I’ve been putting together a few more graphs to try to understand a bit more about the relative impact of small sewage treatment works on Cinderella chalk streams: by that I mean the chalk streams not protected by either SAC or SSSI designation or the Urban Waste Water Treatment Directive.
The first chart shows the River Stiffkey, a small stream in my home county of Norfolk.
This data is taken from EA monthly readings, although as you can see the readings are not at all monthly (each vertical red or blue line is a reading / the tracker line is the rolling average). They are inconsistent and the data series vanishes here and there, which is a great shame. Nevertheless a picture emerges.
The chart for the upper River Stiffkey compares readings in the upper river at Great Snoring, with readings a few miles downstream at Wighton. Between the two Assessment Points there are four small STWs – Little Snoring, East Barsham, Houghton St Giles and Great Walsingham.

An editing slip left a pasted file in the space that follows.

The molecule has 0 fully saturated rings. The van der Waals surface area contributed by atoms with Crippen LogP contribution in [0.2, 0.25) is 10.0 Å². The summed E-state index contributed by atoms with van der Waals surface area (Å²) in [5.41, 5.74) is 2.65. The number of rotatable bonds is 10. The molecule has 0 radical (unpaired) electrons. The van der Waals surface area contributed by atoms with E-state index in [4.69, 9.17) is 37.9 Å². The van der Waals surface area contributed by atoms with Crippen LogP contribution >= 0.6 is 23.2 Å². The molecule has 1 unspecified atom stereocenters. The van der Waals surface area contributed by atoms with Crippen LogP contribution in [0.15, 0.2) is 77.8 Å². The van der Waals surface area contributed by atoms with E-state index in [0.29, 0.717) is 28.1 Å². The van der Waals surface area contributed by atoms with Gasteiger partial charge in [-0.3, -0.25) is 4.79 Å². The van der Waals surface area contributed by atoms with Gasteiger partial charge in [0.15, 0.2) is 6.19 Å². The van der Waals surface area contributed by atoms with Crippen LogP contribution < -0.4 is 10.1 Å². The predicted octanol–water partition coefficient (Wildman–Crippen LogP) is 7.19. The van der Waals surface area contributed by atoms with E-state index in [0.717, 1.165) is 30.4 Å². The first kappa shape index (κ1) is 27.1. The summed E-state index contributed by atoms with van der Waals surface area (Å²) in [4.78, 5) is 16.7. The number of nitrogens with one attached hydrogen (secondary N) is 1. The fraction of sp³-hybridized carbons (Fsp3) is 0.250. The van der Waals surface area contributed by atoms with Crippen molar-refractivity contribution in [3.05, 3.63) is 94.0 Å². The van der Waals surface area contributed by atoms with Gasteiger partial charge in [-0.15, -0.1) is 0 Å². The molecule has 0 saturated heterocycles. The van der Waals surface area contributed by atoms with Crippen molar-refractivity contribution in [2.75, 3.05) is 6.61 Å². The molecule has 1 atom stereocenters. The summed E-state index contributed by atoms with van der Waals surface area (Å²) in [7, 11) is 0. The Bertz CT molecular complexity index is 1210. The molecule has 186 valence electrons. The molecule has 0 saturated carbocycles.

The Great Snoring data is inconsistent, but it is nevertheless clear that upstream readings are considerably lower and that the difference is more obviously attributable to P discharges from the STWs: the upstream spikes lag behind those downstream and coincide with winter rain. The downstream spikes rise through the summer when the difference between the two is at its greatest. A slight exception is late 2007, a very wet early autumn which followed a dry winter, which could explain high late summer levels from point-source discharges, immediately followed by high early autumn levels driven by diffuse run-off. Unfortunately the Great Snoring readings stop mid-winter 2007 and so the blue line tails off when it might actually have continued to be high.
The cumulative impact of four small sewage treatment works, none large enough to merit the investment of phosphate stripping, is only too obvious.